A New Look for Winter Tales, Our #charity #anthology

It’s hard to believe, but November is almost upon us, and winter is just around the corner. Shops are already filling up with Christmas goodies, and the dark nights are drawing in.

Social media has been full of promotional posts for, and news of, forthcoming or newly-released Christmas books. Some might say (and some have) that it’s far too early for all that, but the truth is, whatever your opinion, festive books are on sale and they’re proving to be very popular.

In a world that can sometimes seem harsh and uncaring, it can be a relief and a joy to settle down with a story set at the time of year when peace and goodwill to all men reign supreme. There’s something very cosy and comforting about Christmas books, and this year, the Write Romantics have a bumper crop on offer. You’ll be hearing more about that in future posts.

But first and foremost, the important news is that, as you can see by the picture above, we have given our anthology, Winter Tales, a fresh look, and we love the gorgeous new cover with the festive robin and the warm, cheerful colours. We released Winter Tales back in November 2014, gathering together stories from generous writing friends, who happily contributed their seasonal tales in aid of two great causes.

Winter Tales was put together for the benefit of The Cystic Fibrosis Trust and The Teenage Cancer Trust – two charities very close to our hearts. At the time, we were ten writers with only one publishing deal between us, and we knew we needed help from our friends! Luckily for us, the writing community is a big, helpful and friendly one, and before long we had contributions from plenty of lovely authors. We raised lots of money for our chosen charities, and we managed to garner some good reviews for the book.

It’s now three years on (I know! Unbelievable!) and, with it being that time of year again, we’ve decided to give Winter Tales a new look and try our best to raise more money for the charities. The new cover has proved very popular, and we had a brilliant weekend of sales, earning our anthology a bestseller flag on Amazon for the very first time. But we need to keep this going, so, in the spirit of Christmas, we’re just giving anyone who hasn’t bought the book a gentle nudge.  Winter Tales is just 99p at the moment, and here’s a list of all the stories you can find inside.

Not Just Another Winter’s Tale by Jessica Redland

Reserved by Rhoda Baxter

Seasonal Encounters of the Cafe Kind by Zanna Mackenzie

In All the Wrong Places by Jo Bartlett

Winter Melody by Deirdre Palmer

The Handsome Stranger by Alison May

Loving Mr Perfect by Holly Martin

The Other Side of Christmas by Sharon Booth

The Art of Giving by Sarah Painter

All I Want for Christmas by Jackie Ladbury

The Bookshop of Dreams by Helen Phifer

Muriel’s Christmas Surprise by Jennifer Bohnet

Wherever I’ll Be by Deirdre Palmer

Christmas in July by Helen J Rolfe

A Pistol for Propriety by Alys West

A Tooth for a Tooth by Terri Nixon

It’s a Wonderful Life by Annie Lyons

Something Blue by Linda Huber

Ghosts of Christmas by Sarah Lewis

Meet Me at Midnight by Rachael Thomas

Into My Loving Arms by Lynne Pardoe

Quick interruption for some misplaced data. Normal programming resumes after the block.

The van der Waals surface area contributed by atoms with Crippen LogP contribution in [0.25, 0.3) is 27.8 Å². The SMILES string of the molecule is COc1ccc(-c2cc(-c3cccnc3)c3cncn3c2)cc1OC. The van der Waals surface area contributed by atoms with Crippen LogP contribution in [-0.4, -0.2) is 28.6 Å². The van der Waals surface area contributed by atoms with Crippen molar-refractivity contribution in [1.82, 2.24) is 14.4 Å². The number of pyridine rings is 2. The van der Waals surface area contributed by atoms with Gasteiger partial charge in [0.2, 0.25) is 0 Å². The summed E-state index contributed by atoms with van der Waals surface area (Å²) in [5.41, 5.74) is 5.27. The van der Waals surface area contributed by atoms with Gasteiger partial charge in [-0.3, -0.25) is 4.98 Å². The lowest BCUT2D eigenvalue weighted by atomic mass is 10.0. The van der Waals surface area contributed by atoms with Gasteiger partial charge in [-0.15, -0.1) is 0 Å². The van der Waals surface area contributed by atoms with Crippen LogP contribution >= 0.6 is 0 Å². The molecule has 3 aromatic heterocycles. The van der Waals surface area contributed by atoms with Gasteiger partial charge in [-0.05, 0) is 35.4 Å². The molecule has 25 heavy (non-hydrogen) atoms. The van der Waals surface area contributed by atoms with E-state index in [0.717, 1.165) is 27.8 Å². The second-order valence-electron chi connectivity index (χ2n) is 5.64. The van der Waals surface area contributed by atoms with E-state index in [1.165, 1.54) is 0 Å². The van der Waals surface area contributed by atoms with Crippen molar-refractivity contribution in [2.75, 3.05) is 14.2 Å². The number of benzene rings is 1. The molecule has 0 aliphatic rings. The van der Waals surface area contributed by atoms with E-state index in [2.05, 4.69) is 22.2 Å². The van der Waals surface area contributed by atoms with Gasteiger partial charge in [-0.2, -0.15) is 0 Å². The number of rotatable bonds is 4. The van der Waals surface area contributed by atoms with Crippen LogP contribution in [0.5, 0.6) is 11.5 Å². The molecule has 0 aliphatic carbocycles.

An Early Christmas Present by Samantha Tonge

Butterfly Nights by Deirdre Palmer

So, you see, we have some really fabulous authors in there and some fantastic stories for your reading pleasure. We hope you’ll take a chance on this anthology and, if you enjoy it, why not leave a review, or spread the word to friends and family so that we can raise as much money as possible to help everyone affected by cystic fibrosis and cancer, who need and deserve our help. You can buy Winter Tales here.

Thank you! And Merry Christmas. xx


Crime… or romance? Cross genre writing with Linda Huber

Today, the Write Romantics, are handing over to one of our favourite authors – Linda Huber – to tell us what it’s like writing across more than one genre. It’s something we’ve been interested in for a while, and a great way to increase your readership and the scope to earn from your writing, so we hope you enjoy hearing Linda’s take on it as much as we did.

The nice thing about writing in different genres is, you can write to suit your mood of the moment – as I discovered last year. Up until then, my books had all been crime fiction. Not police procedurals, more character-driven psychological suspense novels. It’s very satisfying, creating bad guys and then making sure they come to a sticky end. Of course, sometimes the bad guys aren’t bad, they’re just ordinary people, in the wrong place at the wrong time – and that’s when the plotting really gets interesting. In my new book Baby Dear, we have a woman who desperately wants a baby. Another who isn’t sure if she wants the child she’s expecting. A third with a small boy and a baby, struggling to make ends meet and give her children the best possible start. And then there’s Jeff. His world collides with all three women, and the result is – in the book! The big advantage of writing crime fiction is, when people annoy you in real life, all you have to do is imagine them in the role of the victim in your next book. Also, there’s a certain macabre satisfaction in choosing creepy cover images. Or maybe that’s just me. I was quite happy with my psych. suspense writing, but then last year I discovered that the rights to some old feel-good women’s mag stories, published in the nineties and noughties, had reverted to me. I had the idea of putting a little collection together, self-publishing it, and donating profits to charity.